Tampa Bay Buccaneers
'It's all about 5,' so Caddy still key for Bucs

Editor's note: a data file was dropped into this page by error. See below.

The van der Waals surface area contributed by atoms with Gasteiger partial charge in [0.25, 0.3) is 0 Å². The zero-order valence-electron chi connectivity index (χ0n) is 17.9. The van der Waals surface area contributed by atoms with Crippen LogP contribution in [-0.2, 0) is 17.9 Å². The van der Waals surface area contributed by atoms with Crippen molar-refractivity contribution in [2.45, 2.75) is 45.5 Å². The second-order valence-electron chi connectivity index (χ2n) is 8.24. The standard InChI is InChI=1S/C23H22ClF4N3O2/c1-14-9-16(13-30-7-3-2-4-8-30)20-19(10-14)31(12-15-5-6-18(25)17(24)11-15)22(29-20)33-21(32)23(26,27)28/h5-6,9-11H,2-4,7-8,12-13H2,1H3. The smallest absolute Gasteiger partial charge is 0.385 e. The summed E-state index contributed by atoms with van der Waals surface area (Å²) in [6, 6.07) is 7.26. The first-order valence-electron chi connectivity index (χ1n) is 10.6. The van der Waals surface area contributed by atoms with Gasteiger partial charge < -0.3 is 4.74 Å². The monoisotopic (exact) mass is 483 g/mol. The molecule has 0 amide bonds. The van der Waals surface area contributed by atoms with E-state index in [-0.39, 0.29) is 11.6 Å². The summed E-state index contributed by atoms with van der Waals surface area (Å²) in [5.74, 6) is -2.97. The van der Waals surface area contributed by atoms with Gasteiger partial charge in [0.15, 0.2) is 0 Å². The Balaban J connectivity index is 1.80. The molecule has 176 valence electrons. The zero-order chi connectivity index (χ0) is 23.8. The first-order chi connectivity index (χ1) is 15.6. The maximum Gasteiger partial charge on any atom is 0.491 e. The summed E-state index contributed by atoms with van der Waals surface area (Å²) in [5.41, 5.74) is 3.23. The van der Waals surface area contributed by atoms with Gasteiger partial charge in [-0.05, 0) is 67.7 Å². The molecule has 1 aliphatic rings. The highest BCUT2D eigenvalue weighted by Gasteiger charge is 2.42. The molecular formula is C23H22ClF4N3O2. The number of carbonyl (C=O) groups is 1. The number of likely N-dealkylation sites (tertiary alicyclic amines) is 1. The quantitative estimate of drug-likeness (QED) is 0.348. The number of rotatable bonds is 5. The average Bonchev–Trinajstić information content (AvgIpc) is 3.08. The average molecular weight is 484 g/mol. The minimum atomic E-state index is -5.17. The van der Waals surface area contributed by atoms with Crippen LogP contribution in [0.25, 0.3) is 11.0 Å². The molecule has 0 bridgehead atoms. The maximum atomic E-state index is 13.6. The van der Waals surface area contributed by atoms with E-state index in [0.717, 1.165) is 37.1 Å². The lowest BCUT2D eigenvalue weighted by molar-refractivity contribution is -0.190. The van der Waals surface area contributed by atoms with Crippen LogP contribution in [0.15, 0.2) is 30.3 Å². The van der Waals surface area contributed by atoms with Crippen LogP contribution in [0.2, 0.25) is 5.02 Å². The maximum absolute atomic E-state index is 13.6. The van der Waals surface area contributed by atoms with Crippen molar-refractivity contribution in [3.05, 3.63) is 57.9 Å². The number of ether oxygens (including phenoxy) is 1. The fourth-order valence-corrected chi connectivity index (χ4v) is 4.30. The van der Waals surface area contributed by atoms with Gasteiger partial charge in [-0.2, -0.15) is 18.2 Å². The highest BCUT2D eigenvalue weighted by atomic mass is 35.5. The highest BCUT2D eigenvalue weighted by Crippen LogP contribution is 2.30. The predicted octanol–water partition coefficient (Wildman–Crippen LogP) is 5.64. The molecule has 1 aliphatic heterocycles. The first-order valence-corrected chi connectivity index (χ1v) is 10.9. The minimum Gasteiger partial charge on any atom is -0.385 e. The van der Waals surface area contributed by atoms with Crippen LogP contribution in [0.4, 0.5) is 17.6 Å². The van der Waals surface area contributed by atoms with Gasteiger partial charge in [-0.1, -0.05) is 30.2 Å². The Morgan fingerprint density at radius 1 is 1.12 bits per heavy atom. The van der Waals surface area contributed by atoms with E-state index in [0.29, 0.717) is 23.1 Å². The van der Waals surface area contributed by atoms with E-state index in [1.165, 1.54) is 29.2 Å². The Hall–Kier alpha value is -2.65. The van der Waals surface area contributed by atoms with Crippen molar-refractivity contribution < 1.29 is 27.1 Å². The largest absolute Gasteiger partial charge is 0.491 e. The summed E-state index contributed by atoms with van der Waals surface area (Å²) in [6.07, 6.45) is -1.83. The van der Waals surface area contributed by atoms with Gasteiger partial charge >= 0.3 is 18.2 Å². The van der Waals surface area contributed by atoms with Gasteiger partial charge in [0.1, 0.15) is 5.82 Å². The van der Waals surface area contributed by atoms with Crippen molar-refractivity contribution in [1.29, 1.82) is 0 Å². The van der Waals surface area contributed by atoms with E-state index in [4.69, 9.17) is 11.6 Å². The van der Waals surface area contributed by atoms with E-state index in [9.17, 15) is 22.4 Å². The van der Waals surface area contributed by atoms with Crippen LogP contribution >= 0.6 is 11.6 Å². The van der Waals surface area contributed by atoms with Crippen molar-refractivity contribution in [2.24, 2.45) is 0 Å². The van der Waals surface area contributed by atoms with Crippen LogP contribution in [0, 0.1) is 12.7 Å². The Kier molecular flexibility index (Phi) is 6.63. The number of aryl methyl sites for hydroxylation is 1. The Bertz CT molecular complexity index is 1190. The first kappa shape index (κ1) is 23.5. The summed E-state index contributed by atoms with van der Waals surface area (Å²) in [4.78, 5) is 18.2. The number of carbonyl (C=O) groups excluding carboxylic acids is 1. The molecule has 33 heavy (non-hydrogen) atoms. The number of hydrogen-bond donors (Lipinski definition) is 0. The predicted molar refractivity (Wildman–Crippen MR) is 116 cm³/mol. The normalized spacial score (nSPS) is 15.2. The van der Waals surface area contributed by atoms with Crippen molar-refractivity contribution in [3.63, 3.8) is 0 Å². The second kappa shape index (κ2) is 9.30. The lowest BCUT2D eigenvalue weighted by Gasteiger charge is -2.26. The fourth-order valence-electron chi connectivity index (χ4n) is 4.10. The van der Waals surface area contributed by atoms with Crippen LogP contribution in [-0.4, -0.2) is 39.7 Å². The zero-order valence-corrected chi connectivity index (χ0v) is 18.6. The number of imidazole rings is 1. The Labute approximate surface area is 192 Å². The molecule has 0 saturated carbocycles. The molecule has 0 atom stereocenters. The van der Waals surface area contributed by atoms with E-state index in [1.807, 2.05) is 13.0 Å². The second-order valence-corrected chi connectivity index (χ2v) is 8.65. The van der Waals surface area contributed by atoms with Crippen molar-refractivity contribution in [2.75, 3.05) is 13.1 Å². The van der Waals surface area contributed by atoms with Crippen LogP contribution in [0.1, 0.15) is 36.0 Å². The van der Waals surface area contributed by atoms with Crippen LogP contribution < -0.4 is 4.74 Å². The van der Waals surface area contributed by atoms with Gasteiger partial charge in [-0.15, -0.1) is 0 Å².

TAMPA - The Bucs are big on catch phrases. "It's all about 5" has become more like a mantra. Nothing shows how strongly they believe it more than their current choice for a starting running back. Cadillac Williams is no longer the Bucs' most productive ball carrier. Rookie LeGarrette Blount has usurped him. Williams starts, though, because no other back does a better job of protecting No. 5, quarterback Josh Freeman. "We have to protect Josh to the best of our ability and there's just a real strong trust factor that we have with Cadillac in those situations where it calls for the back to be a part of that,'' offensive coordinator Greg Olson said. "We actually kind of joke about it in our meetings sometimes. We'll be putting the game plan together, and I'll call for our Zebra (player personnel) package for a certain situation, and I'll say give me Zebra Trust there, which means give me No. 24, give me Cadillac.''Williams hasn't always been the running back the Bucs trusted most as a pass protector. When he first arrived as their first-round pick out of Auburn in 2005 he was actually quite deficient. But during the nearly two years he spent on the sidelines nursing himself back to health from two knee injuries, he erased that deficiency and turned his ability to protect the passer into a coveted strength. "Things like running the ball and all that, that's a God-given talent that you have and you pretty much know what you can do when it comes to that,'' Williams said. "But I always knew that as I got on in my career that I was going to have to get better in pass protection if I was going to manage to stay on the field, so I really worked at it.'' A lot of that work was spent in the film room, where Williams watched opposing defenses and blitzers, hoping to become more familiar with blitz schemes and the moves linebackers, safeties and cornerbacks use. He also watched tape of other running backs in hopes of picking up tips on how best to stop a blitzer. Thanks to those studies and a little bit of coaching, Williams can now give a lecture series on an aspect of the game he once knew very little about. "Once I know the (protection scheme) and I have my point - where I'm supposed to (line up) - I just work from there because that's when the physical part takes over,'' said Williams, who offered the key to winning that physical battle. "The thing you really have to make sure to do is make sure you're (lined up) right down the middle (of the player you have to block),'' Williams said. "If you try to play him on the edge, whether it's his right (shoulder) or his left (shoulder), then it's just too easy for him to get by you and get to the quarterback. But if you play him down the middle then he has to run through you, and if you get your (body) low, then most of the time you can stay on those big guys, even if they outweigh you by 30 or 40 pounds.'' Williams is 5-feet-11, 217 pounds. Taking on a rushing lineman or linebacker who weighs 30 or 40 pounds more is something many backs aren't all that eager to do. Williams, however, says he looks forward to those confrontations. "I actually enjoy getting out there and getting one on one with a guy that's much bigger than me, just to see if he can beat me,'' Williams said. "And I think for the most part, I've held my own with guys.'' The Bucs won't argue that. Neither will Jon Beason, the Carolina Panthers' two-time Pro Bowl linebacker who likely will be one of Williams' targets during Sunday's game at Raymond James Stadium. "I think he's a very smart guy when it comes to picking up those different protections,'' Beason said. "You hardly ever see him make a mistake there.'' The same cannot be said of Blount. He effectively picked up a blitz earlier in the season, but proved he still has a way to go there last week when he completely misread a Falcons blitz that resulted in a clean sack of Freeman. "When you're a rookie like Blount, there's always a (learning) curve,'' Beason said. "They never really have problems running the ball. The problem is protecting the passer. But if you can't protect the passer, it's hard to get on the field in this league.'' Their desire to protect Freeman aside, the Bucs didn't have much choice but to get Blount on the field. Williams, after all, has struggled to gain ground all season and averages just 2.4 yards per carry. Blount, meanwhile, has sparked the rushing attack. Though he didn't start playing until the third week of the season and has seen limited duty, he already leads the Bucs with 268 rushing yards and a 4.8-yard average. "He's doing a good job of being a bruiser and wearing defenses down and then popping the big one but when it comes to protecting the passer you've got to stick with that experience,'' Beason said. The Bucs have every intention of doing just that, and Blount understands why. He believes he's getting better as a pass protector, but realizes he's not as good as Williams. "Hey, they've invested a lot of money in Josh Freeman,'' Blount said. "That's our $30 million man and if you let him get hit, you're probably going to lose your job.'' The job Freeman has done so far this season has been northing short of exceptional, particularly for a quarterback making only his 18th career start. Freeman ranks 17th in the league in passer rating with an 85.8 mark, and has done an adequate job against the blitz, completing 57 of 105 passes for 804 yards and six touchdowns, according to ESPN statistics. The work Freeman put in during the offseason learning not only his own offense but opposing defenses is probably the biggest reason for that success, but Freeman doesn't discount the role Williams has played. "Cadillac knows it as well as anybody,'' Freeman said. "We'll go up to the line and he knows the protection calls and exactly who's blocking who. "He even knows the offensive line matchups, so if we have a mismatch or they're stunting inside, he knows he can step up and help a guy out. "A guy like Cadillac, it's really impossible to replace what he's doing for us right now.''